Tuesday, September 21, 2021
5:15pm – 7:15pm
Online Event Registration

Phillis Wheatley was an African-born poet who, from the age of seven, was enslaved in late eighteenth-century Boston. The genius of her poetry led to acclaim both in northern British colonies and in England. She published her first book of poetry in London on a tour there to meet leading British abolitionists. Following her Boston return, she obtained her freedom and, in 1778, married John Peters, a free African-descended Boston trader. Her whereabouts and life following her marriage have been unknown to scholars since her 1784 death was reported in the Boston newspapers.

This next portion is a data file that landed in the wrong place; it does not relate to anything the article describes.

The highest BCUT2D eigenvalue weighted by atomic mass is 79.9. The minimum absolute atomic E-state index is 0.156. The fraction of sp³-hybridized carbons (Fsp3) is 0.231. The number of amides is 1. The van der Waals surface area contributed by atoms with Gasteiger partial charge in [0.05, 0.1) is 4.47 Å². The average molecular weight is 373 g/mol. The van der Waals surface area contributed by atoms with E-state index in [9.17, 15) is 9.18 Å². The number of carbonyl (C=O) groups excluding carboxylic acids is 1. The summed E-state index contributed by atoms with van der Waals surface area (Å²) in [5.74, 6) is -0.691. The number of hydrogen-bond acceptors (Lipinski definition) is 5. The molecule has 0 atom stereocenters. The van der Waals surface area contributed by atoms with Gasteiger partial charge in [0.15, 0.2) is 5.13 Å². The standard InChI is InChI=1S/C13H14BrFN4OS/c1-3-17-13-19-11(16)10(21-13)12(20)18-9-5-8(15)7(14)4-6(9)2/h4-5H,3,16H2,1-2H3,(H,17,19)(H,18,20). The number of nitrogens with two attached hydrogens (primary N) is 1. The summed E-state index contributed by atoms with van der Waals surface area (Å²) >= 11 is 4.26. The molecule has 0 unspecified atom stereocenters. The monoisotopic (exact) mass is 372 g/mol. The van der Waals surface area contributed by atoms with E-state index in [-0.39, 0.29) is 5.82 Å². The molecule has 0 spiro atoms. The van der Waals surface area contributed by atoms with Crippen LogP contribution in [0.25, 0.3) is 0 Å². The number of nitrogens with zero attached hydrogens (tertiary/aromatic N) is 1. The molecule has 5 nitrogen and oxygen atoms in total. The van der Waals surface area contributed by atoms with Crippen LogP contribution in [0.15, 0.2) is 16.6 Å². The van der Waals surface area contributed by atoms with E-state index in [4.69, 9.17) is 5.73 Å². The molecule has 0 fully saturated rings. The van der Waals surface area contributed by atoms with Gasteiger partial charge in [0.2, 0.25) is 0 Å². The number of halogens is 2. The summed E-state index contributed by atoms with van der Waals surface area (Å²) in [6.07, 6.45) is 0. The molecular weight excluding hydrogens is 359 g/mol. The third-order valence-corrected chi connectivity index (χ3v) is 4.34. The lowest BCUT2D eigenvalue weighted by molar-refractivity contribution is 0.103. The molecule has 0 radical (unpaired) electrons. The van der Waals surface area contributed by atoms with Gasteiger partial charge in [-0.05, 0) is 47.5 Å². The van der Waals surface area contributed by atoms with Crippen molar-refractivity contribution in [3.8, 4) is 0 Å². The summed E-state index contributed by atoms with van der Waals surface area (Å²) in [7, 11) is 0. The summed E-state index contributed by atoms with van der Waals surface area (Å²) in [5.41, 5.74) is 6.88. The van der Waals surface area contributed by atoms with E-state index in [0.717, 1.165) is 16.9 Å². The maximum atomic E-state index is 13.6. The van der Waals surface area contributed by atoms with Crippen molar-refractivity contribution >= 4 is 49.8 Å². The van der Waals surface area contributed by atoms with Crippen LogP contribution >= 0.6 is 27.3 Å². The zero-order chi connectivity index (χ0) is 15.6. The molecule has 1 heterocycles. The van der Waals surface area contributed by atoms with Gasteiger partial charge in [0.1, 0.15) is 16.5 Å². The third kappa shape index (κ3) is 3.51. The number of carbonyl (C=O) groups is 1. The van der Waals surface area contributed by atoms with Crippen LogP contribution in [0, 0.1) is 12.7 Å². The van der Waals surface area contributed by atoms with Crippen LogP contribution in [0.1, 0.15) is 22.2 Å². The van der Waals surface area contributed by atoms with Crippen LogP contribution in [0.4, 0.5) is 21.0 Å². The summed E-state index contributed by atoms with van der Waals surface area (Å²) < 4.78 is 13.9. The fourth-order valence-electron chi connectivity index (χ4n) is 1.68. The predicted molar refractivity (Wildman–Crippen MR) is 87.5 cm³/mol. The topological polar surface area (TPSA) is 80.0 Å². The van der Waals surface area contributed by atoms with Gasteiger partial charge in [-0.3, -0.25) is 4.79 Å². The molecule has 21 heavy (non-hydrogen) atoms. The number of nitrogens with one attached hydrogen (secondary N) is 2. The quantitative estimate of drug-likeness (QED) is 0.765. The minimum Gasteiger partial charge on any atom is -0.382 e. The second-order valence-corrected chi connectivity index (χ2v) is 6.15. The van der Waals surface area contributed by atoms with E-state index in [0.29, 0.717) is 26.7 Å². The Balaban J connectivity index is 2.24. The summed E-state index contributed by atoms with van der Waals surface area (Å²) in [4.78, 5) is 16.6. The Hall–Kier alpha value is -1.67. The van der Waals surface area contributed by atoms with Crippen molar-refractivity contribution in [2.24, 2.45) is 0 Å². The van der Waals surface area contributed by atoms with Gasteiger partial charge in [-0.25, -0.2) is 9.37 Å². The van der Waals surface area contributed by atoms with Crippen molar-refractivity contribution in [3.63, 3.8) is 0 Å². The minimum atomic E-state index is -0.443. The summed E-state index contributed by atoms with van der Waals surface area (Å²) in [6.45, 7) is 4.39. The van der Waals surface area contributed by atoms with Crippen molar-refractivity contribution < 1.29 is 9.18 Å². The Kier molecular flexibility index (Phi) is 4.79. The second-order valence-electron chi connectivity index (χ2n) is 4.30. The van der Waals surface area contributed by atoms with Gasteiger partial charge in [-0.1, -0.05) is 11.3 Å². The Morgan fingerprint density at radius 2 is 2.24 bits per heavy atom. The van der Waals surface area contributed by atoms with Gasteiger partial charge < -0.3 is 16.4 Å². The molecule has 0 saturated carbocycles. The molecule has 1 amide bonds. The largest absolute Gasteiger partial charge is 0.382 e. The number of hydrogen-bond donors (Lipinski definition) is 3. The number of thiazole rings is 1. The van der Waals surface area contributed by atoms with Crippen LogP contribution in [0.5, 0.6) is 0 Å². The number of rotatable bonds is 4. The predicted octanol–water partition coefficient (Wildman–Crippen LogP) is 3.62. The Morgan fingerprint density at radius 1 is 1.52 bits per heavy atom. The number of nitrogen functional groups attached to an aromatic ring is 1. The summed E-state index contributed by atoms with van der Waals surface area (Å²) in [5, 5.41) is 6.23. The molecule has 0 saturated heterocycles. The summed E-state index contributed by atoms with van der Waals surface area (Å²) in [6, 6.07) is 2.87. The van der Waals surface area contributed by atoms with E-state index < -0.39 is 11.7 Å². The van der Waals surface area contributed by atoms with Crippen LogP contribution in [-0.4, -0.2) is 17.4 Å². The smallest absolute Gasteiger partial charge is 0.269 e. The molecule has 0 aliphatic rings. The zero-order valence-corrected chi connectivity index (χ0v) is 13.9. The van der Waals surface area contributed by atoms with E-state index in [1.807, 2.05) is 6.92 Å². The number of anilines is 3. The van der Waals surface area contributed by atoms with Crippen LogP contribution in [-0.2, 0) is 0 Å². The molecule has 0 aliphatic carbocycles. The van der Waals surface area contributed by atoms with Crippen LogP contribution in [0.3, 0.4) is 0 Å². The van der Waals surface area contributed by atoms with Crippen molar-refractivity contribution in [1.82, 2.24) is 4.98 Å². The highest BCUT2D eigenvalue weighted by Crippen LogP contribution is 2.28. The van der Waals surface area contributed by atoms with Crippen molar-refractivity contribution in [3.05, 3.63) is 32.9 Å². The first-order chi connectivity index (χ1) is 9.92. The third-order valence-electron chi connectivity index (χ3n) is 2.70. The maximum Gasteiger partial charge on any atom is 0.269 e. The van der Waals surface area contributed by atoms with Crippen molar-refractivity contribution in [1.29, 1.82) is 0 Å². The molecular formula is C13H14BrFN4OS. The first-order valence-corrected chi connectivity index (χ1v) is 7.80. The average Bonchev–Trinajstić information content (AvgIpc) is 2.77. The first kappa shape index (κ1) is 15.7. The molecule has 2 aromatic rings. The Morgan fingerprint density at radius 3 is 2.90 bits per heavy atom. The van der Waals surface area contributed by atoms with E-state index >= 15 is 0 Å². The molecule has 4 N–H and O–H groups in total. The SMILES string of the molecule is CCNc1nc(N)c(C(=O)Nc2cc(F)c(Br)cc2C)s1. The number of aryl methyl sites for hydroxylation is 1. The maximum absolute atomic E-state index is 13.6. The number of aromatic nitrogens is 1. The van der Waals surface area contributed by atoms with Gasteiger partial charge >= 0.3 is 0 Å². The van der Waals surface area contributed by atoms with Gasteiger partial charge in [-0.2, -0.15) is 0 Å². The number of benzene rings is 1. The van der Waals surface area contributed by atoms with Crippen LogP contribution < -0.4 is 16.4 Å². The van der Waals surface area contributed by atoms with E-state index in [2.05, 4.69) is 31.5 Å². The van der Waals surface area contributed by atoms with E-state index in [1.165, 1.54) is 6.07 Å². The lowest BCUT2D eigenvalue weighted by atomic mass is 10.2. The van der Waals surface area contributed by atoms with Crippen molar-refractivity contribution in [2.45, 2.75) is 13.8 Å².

Now, from unexpected Essex County Massachusetts archives, Professor Cornelia Dayton of the University of Connecticut has uncovered the young couple’s attempt to settle on land in the rural town of Middleton, local hostilities towards them, the legal battles they eventually lost and their return to Boston.

Professor Dayton has published her findings in the Fall 2021 issue of the New England Quarterly. In a Massachusetts Historical Society free event, she and a panel of Wheatley scholars will discuss the implications of these new findings, the future research pathways they suggest, and investigative methods that expand our awareness of Black lives in the late eighteenth-century northeast. Researchers of local slavery and enslaved people will find this story of searching through local archives of particular interest. This is an online event and registration is available here.

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